Crypto Hedge Fund Galois Capital Shuts Down After Losing $40M to FTX

Galois co-founder said the fund has halted all trading as it is no longer viable post-FTX.

AccessTimeIconFeb 20, 2023 at 5:57 a.m. UTC
Updated May 9, 2023 at 4:08 a.m. UTC
10 Years of Decentralizing the Future
May 29-31, 2024 - Austin, TexasThe biggest and most established global event for everything crypto, blockchain and Web3.Register Now

One of the world’s largest crypto-focused quantitative funds, Galois Capital, has called it quits after losing a sizable portion of its capital in the collapse of the FTX crypto exchange, the firm said in a tweet on Monday.

"Thank you all for the kind words. Yes, it is true that our flagship fund is shutting down," Galois Capital tweeted after the Financial Times reported on the fund closing.

In November, CoinDesk reported that Galois Capital had $40 million stuck at FTX. At the time, Zhou told his investors that it would take a few years to recover “some percentage” of the funds.

“We will work tirelessly to maximize our chances of recovering stuck capital by any means,” he told investors at the time.

The FT reported that Galois has sold its bankruptcy claims for 16 cents on the dollar. In January, CoinDesk reported that FTX claims were going for around 13 cents on the dollar on the bankruptcy marketplace Xclaim.

“This entire tragic saga starting from the [Terra] collapse to the 3AC [Three Arrows Capital] credit crisis to the FTX/Alameda failure has certainly set the crypto space back significantly,” wrote Zhou in a note seen by FT. “However, I, even now, remain hopeful for crypto’s long-term future.”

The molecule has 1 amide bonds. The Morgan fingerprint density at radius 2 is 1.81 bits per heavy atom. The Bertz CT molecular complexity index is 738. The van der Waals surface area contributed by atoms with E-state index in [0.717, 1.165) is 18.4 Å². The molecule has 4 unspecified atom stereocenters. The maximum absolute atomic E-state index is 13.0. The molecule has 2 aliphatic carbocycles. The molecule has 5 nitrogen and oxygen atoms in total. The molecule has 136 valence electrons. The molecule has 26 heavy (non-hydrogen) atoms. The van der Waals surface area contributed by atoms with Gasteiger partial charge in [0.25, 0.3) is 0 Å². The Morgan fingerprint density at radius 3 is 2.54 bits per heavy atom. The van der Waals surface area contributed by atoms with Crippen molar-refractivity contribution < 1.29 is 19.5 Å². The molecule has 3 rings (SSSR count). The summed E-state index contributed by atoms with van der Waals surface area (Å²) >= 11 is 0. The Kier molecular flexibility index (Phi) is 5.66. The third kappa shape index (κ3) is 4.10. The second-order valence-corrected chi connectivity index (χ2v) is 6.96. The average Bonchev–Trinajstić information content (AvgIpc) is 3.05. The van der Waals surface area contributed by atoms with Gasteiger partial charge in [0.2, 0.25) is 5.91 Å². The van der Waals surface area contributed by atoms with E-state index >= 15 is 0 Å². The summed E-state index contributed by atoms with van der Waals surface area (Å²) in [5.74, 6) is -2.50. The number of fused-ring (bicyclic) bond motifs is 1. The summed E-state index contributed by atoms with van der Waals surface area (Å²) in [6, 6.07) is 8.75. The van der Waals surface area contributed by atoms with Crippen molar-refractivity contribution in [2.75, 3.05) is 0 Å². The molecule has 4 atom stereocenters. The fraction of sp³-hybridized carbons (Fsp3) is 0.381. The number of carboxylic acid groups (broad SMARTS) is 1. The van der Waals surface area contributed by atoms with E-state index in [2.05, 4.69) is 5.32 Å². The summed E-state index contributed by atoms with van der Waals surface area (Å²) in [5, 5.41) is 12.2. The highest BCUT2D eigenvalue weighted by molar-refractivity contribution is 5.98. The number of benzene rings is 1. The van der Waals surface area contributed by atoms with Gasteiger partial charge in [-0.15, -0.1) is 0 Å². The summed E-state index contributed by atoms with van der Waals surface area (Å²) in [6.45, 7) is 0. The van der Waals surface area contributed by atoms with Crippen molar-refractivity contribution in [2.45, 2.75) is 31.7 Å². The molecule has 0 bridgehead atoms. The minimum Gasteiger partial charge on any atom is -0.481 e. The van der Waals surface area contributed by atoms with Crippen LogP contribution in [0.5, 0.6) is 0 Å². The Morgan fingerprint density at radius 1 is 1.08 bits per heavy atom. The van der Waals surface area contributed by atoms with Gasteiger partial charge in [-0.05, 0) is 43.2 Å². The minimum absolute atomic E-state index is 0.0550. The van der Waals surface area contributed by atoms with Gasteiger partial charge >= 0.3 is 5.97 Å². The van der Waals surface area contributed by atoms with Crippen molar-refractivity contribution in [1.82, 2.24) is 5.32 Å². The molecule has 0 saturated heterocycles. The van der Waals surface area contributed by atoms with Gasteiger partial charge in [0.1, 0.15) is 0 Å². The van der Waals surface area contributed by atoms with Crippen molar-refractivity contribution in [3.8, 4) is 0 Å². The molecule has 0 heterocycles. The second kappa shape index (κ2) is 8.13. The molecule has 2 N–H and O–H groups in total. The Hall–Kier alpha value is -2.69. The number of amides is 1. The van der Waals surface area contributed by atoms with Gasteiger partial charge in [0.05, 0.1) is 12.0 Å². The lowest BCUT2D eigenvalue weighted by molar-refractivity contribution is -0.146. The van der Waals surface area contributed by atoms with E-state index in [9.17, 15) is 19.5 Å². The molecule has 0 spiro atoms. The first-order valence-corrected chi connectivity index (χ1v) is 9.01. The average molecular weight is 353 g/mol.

According to the FT report, Galois will return the remaining money to its investors.

UPDATE (Feb. 20, 2023, 08:51 UTC): Updates headline and lead with confirmation.

UPDATE (Feb. 20, 2023, 12:00 UTC): Adds additional details.


Please note that our privacy policy, terms of use, cookies, and do not sell my personal information has been updated.

CoinDesk is an award-winning media outlet that covers the cryptocurrency industry. Its journalists abide by a strict set of editorial policies. In November 2023, CoinDesk was acquired by the Bullish group, owner of Bullish, a regulated, digital assets exchange. The Bullish group is majority-owned by; both companies have interests in a variety of blockchain and digital asset businesses and significant holdings of digital assets, including bitcoin. CoinDesk operates as an independent subsidiary with an editorial committee to protect journalistic independence. CoinDesk employees, including journalists, may receive options in the Bullish group as part of their compensation.

Learn more about Consensus 2024, CoinDesk's longest-running and most influential event that brings together all sides of crypto, blockchain and Web3. Head to to register and buy your pass now.